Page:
In March 2002 a call to simply debate the inclusion of a first-aid course in all preregistration courses became a highly controversial topic because of the inclusion of clause 8.5 in the new Code of professional conduct, which stated that:

"In an emergency, in or outside the work setting, you have a professional duty to provide care. The care would be judged against what could reasonably be expected from someone with your knowledge, skills and abilities when placed in those circumstances."(1)

Although the resolution was not changed to include the need for first-aid training for postregistration nurses as well as preregistration students, the tone of the debate assumed that this broader agenda was what RCN Council should lobby for. This clause affects all midwives and nurses in all branches. Abiding by the Code of professional conduct is mandatory, but this will not require nurses and midwives to be paramedics. To fulfil the duty to "care" does not require extensive training. This care is defined as offering help and comfort.(1)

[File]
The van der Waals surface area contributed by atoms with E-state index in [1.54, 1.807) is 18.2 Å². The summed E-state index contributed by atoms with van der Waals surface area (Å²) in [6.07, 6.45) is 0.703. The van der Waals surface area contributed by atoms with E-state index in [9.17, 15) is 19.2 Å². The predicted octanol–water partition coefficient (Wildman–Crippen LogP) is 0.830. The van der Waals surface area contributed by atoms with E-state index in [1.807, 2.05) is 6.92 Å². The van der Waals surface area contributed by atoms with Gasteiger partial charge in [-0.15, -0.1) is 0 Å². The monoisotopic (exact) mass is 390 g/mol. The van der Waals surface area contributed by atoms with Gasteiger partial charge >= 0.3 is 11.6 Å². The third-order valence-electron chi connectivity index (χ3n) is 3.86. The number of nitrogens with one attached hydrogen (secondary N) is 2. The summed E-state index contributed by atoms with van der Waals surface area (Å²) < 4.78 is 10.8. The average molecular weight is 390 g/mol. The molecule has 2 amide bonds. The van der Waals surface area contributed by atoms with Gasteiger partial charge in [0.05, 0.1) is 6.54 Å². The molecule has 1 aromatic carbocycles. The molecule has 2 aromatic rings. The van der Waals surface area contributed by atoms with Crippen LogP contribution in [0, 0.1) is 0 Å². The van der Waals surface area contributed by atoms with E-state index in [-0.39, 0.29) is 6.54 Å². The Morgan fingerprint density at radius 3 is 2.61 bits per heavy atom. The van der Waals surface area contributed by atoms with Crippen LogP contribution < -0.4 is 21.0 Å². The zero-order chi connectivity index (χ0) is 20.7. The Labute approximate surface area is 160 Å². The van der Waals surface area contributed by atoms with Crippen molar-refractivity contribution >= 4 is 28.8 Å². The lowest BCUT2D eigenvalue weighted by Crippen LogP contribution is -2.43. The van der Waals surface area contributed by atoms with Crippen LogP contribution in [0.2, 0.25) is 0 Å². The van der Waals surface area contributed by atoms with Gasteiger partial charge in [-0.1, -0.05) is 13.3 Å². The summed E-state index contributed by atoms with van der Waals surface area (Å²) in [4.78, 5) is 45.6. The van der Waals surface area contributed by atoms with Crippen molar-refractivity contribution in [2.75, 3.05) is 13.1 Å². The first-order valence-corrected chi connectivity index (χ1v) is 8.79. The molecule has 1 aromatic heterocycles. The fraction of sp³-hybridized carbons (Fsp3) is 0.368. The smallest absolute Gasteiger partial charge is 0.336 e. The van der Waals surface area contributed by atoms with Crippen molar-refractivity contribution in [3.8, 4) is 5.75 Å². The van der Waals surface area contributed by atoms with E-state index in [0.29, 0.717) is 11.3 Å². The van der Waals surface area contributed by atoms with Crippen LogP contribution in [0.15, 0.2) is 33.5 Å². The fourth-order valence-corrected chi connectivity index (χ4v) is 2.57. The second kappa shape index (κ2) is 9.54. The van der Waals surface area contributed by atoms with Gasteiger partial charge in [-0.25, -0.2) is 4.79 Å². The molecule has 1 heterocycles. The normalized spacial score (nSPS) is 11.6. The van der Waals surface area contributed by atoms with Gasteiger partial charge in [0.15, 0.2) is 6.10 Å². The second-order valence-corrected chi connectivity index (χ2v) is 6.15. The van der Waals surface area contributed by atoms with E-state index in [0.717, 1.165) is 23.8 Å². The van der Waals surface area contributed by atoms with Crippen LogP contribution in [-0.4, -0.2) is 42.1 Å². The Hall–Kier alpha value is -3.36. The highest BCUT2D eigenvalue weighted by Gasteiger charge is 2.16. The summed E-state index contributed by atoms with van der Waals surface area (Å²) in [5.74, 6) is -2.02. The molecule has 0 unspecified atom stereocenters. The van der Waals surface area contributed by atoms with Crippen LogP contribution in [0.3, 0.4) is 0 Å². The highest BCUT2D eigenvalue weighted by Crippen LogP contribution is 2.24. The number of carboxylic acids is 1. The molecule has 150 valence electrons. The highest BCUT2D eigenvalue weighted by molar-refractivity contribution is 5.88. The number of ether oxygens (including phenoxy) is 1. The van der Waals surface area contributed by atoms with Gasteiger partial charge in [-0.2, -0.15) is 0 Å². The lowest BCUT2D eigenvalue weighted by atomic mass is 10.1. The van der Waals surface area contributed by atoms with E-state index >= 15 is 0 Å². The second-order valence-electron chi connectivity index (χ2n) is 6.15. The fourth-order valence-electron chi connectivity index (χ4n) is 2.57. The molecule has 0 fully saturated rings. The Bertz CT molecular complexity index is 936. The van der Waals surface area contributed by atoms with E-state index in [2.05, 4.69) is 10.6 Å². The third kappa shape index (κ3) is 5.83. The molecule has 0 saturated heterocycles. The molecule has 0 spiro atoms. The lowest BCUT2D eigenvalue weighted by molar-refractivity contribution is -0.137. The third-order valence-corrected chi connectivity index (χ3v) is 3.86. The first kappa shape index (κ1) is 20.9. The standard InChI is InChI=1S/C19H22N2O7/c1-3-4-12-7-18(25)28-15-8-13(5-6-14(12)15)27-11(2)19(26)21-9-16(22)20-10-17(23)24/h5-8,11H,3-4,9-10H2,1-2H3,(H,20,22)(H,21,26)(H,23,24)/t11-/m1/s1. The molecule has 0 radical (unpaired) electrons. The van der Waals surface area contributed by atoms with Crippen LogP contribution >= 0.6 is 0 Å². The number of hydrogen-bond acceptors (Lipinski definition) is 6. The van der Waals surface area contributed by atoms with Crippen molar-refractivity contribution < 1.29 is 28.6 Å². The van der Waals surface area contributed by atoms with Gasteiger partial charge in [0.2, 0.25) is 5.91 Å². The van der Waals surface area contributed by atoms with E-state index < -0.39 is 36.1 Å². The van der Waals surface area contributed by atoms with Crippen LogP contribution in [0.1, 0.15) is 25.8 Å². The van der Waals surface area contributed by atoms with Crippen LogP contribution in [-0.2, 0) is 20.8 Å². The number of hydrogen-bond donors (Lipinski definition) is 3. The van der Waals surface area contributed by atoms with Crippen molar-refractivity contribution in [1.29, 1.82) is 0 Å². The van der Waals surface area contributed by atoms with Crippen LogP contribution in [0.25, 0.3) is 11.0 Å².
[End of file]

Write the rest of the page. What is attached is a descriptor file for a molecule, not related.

Widespread misinterpretation of the old Code indicates that urgent action is required. Over the last 20 years most nurses would have thought themselves best advised to "walk on by", for fear of litigation for wrong care because "being trained as a nurse does not make you a good first aider". This was in fact a myth. Although (apparently) no one has been sued for "walking past" or for giving "wrong" first-aid care, the requirement to give adequate care in an emergency situation, even off duty and in any environment, was implicitly embodied in the previous Code of professional conduct.(2,3) The guidelines on the old Code indicated that the registered nurse should "act at all times" to safeguard and serve the interests of clients and society. "At all times" is clearly not simply while on duty or while inside health service premises.
During an extended post-Second World War period first-aid skills were compulsory in the preregistration curriculum. However, for the last quarter of a century preregistration first-aid training across the UK would seem to have become nearly extinct,(4,5) and, anecdotally, where it does remain it is commonly delivered to class sizes that preclude adequate skills development. Thus this once-compulsory component of the curriculum has largely been lost, apparently without professional debate or consent. Possession of first-aid training in the nursing profession is now very patchy. Some nurses have extensive skills and a high reputation in this field. Almost all of those who have been trained to do more than cardiopulmonary resuscitation (CPR) did this training on a voluntary basis outside nursing, through organisations such as St John Ambulance or the Red Cross. Of course, first-aid training is about so much more than CPR skills.